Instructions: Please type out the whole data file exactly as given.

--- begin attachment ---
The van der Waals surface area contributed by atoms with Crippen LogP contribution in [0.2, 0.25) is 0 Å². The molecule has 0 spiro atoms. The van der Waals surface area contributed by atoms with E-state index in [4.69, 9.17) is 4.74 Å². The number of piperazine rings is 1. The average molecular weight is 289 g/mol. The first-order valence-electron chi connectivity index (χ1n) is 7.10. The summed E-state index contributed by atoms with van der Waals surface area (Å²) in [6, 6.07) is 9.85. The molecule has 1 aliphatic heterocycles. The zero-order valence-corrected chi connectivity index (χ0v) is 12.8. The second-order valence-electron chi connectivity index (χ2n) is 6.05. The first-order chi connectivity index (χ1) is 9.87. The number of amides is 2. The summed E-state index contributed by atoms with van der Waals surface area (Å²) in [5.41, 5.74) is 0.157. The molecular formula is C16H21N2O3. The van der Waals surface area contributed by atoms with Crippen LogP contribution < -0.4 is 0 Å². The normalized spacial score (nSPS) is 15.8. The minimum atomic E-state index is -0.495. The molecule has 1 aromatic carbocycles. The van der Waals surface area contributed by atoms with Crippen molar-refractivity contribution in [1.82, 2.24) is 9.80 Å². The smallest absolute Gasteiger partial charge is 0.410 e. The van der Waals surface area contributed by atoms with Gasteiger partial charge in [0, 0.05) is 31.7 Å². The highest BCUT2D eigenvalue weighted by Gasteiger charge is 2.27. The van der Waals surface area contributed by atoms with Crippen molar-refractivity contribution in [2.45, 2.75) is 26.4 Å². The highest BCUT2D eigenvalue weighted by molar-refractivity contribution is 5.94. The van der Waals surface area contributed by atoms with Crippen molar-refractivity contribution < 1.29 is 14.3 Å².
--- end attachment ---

The van der Waals surface area contributed by atoms with Crippen LogP contribution in [0.2, 0.25) is 0 Å². The molecule has 0 spiro atoms. The van der Waals surface area contributed by atoms with E-state index in [4.69, 9.17) is 4.74 Å². The number of piperazine rings is 1. The average molecular weight is 289 g/mol. The first-order valence-electron chi connectivity index (χ1n) is 7.10. The summed E-state index contributed by atoms with van der Waals surface area (Å²) in [6, 6.07) is 9.85. The molecule has 1 aliphatic heterocycles. The zero-order valence-corrected chi connectivity index (χ0v) is 12.8. The second-order valence-electron chi connectivity index (χ2n) is 6.05. The first-order chi connectivity index (χ1) is 9.87. The number of amides is 2. The summed E-state index contributed by atoms with van der Waals surface area (Å²) in [5.41, 5.74) is 0.157. The molecular formula is C16H21N2O3. The van der Waals surface area contributed by atoms with Crippen LogP contribution < -0.4 is 0 Å². The normalized spacial score (nSPS) is 15.8. The minimum atomic E-state index is -0.495. The molecule has 1 aromatic carbocycles. The van der Waals surface area contributed by atoms with Crippen molar-refractivity contribution in [1.82, 2.24) is 9.80 Å². The smallest absolute Gasteiger partial charge is 0.410 e. The van der Waals surface area contributed by atoms with Gasteiger partial charge in [0, 0.05) is 31.7 Å². The highest BCUT2D eigenvalue weighted by Gasteiger charge is 2.27. The van der Waals surface area contributed by atoms with Crippen molar-refractivity contribution in [2.45, 2.75) is 26.4 Å². The highest BCUT2D eigenvalue weighted by molar-refractivity contribution is 5.94. The van der Waals surface area contributed by atoms with Crippen molar-refractivity contribution < 1.29 is 14.3 Å².